COMM 242, Advanced News
(Instructor: Ross Collins, North Dakota State University)
An introduction to lighting for photojournalists
Note: Many of these photos were taken by photojournalism students in COMM 242.
The three characteristics of light:
Light can vary in intensity by as much as 1,000 times. Our eye automatically controls this intensity by opening and closing its iris. We can see this effect as we enter a dark room from outside, or go into a bright sunny day from inside--until our eye adjusts objects are either too dark to see (underexposed) or too washed out to see (overexposed). A camera uses three adjustments to control intensity: aperture (f/stops), shutter speeds and film/sensor speed (ISO number).
The photo below left is an example of high intensity light. Beaches and snow reflect sunlight to add intensity (photo by Colleen Tuckner). Below right is an example of low intensity light. The star effect on the lights may have been enhanced by a filter over the lens (photo by Jeremiah Utecht).
Light is perceived as hard or soft. Hard light is strongly directional, casting deep shadows and bright highlights. Soft lighting tends to be non-directional, or come from a diffused source, such as a window, florescent, or foggy day.
The left photo below is an example of typical harsh sunlight at midday, darkening the eye sockets and area under the nose. While this may be okay for casual snaps, photojournalists generally try to avoid hard sunlight by using flash to fill the shadows, or taking pictures at another time of day (photo by Craig Snowden).
The right photo relies on soft light, possibly from a slightly overcast day, to enhance the soft character of the child (photo by Kathryn Glennon). This photo is considered high key, that is, made up mostly of light tones. Low key images, such as that of Fargo at dusk above, are made up mostly of dark tones.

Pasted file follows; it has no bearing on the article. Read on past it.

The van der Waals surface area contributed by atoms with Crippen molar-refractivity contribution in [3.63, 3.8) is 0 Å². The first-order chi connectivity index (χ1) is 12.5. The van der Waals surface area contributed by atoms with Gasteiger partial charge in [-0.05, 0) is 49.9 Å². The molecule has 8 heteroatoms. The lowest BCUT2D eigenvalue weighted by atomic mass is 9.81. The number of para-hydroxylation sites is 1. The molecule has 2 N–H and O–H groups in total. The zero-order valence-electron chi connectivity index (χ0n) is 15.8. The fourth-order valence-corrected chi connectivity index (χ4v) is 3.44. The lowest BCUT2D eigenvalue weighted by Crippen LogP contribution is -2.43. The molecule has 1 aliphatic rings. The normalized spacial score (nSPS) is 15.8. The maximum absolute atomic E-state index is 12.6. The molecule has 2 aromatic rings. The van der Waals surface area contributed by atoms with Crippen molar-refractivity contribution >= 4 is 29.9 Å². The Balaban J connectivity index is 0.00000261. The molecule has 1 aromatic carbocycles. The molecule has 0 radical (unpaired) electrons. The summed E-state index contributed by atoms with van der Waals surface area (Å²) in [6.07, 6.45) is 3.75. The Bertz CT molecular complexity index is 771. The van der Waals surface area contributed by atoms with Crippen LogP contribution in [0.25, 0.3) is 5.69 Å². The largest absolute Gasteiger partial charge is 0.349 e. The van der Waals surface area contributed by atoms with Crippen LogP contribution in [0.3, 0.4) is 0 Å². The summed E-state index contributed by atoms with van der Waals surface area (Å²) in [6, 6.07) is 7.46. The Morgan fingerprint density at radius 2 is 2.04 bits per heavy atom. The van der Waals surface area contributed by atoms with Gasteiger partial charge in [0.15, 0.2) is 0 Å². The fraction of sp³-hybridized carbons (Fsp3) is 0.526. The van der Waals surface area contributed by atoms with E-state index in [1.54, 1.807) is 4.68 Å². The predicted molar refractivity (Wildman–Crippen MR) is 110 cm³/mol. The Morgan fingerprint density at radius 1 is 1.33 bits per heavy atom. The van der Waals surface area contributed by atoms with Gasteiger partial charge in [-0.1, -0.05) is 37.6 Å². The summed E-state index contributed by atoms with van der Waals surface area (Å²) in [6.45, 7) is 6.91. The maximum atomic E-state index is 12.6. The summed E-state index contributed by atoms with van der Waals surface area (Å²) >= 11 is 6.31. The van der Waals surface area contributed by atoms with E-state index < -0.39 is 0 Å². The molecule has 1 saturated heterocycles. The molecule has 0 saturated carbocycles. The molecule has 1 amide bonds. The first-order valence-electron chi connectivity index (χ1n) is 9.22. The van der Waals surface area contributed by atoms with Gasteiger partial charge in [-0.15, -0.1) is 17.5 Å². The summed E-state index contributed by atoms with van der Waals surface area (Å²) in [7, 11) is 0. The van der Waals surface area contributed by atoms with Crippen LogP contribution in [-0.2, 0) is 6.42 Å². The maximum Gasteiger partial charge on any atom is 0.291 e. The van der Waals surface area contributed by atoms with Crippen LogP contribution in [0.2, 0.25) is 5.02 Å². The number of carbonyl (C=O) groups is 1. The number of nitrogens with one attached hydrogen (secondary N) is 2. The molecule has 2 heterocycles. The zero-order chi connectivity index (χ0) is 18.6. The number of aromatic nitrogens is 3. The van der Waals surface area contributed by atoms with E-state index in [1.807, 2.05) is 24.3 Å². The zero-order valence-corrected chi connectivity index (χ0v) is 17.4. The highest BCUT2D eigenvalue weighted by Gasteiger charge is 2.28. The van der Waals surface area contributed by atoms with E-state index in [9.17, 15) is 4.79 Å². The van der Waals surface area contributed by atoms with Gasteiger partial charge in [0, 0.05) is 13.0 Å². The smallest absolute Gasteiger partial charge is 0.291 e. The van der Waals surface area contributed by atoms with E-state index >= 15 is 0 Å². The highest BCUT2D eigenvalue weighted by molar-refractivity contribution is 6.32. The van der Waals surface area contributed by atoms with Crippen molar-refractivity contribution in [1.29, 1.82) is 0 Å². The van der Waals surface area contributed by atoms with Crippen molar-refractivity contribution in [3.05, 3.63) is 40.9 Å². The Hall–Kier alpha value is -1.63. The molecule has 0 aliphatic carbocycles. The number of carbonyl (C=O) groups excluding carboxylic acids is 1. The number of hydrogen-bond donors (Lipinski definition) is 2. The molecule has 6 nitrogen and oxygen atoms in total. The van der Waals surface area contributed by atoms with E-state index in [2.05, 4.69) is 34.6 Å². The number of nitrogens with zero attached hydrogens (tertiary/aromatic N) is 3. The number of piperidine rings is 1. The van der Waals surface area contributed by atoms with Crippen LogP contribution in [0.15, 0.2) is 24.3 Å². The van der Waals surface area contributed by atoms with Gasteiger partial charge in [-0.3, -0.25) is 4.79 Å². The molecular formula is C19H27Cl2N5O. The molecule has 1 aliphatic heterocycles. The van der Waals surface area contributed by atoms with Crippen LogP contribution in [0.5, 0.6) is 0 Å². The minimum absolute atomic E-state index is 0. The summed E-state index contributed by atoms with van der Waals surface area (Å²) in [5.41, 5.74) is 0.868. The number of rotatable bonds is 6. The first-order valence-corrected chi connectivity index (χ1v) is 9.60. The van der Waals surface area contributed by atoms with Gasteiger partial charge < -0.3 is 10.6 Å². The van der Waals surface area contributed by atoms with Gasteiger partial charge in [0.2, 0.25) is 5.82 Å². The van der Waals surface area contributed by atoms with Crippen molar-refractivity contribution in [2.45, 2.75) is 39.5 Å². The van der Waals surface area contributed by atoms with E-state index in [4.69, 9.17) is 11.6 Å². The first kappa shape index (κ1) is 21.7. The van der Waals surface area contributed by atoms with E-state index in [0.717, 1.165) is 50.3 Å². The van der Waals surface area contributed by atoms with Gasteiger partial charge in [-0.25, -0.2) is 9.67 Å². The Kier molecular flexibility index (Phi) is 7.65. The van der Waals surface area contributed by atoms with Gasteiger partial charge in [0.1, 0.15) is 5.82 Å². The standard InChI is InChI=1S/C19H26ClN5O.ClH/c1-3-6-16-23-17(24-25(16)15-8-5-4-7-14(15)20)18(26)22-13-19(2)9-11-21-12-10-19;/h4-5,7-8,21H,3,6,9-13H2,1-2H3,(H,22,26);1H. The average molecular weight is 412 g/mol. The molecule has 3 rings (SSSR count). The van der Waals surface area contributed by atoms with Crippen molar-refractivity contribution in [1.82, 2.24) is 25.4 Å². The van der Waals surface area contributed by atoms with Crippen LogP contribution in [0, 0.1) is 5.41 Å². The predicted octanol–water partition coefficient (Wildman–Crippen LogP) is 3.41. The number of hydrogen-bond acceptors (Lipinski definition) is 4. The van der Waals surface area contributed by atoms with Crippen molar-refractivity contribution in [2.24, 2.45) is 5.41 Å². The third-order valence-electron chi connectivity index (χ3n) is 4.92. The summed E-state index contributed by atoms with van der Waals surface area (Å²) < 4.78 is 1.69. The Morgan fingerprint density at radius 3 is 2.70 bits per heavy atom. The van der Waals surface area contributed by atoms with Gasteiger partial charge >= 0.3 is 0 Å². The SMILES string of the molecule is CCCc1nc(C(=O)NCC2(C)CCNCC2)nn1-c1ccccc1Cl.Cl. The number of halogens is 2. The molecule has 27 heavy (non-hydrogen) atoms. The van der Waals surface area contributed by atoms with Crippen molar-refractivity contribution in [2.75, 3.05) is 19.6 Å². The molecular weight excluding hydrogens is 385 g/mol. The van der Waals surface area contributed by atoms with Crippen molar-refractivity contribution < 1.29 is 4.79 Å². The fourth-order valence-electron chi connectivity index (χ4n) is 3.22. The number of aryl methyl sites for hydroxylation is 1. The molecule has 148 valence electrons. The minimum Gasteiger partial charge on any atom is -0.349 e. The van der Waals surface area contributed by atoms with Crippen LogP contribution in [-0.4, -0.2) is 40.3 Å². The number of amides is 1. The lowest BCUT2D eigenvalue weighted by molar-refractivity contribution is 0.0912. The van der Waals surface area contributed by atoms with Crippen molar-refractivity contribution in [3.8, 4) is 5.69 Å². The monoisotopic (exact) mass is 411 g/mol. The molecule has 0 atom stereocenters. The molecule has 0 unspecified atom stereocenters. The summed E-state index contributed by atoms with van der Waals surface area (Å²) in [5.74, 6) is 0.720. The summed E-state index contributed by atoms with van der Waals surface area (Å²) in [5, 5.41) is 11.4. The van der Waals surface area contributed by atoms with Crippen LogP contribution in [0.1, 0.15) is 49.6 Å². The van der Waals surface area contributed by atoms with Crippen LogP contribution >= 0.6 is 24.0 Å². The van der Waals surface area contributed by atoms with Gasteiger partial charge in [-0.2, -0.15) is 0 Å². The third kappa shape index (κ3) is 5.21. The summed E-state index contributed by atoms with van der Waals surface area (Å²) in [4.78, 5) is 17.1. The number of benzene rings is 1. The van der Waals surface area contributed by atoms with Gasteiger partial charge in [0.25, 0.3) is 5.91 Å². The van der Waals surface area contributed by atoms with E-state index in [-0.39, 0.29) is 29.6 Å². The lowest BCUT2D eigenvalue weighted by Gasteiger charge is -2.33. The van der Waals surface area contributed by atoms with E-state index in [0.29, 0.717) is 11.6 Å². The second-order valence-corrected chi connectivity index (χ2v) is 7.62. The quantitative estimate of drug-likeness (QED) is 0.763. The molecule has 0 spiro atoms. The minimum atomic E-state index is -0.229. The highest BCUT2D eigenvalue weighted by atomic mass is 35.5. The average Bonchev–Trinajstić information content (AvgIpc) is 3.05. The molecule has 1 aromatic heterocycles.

We judge the shape and texture of things in our environment mostly by the way the light strikes those objects. Images can look one-dimensional and flat depending on the angle of light striking them.
In the studio, photographers can carefully control direction to get the effect they are looking for. The standard, four-light studio setup uses one light 45 degrees to the side, and 45 degrees above the subject as a key light. Shadows are lightened or "opened up" with a second light, usually slightly above the camera, the fill light. The subject is delineated from the background by illuminating the backdrop and, usually a fourth light shines at the back of the head, the hair light, to further add depth and in interesting rim light effect. In the standard studio photo at left, however, (photographer unknown), the hair light has been eliminated to avoid accentuating a bald head!
Watch an eight-part YouTube video covering studio lighting. The photographer speaks with a charming Scottish accent, although he tends to be a bit sexist. His lighting demonstration is useful and comprehensive, however.
Photojournalists may sometimes take formal studio mugshots, but usually they do not have this much control over lighting. In the real world they try to work with what they have, and so have to carefully evaluate ambient light, that is, the light around them. Sometimes they will add to this light with fill-in flash or reflectors.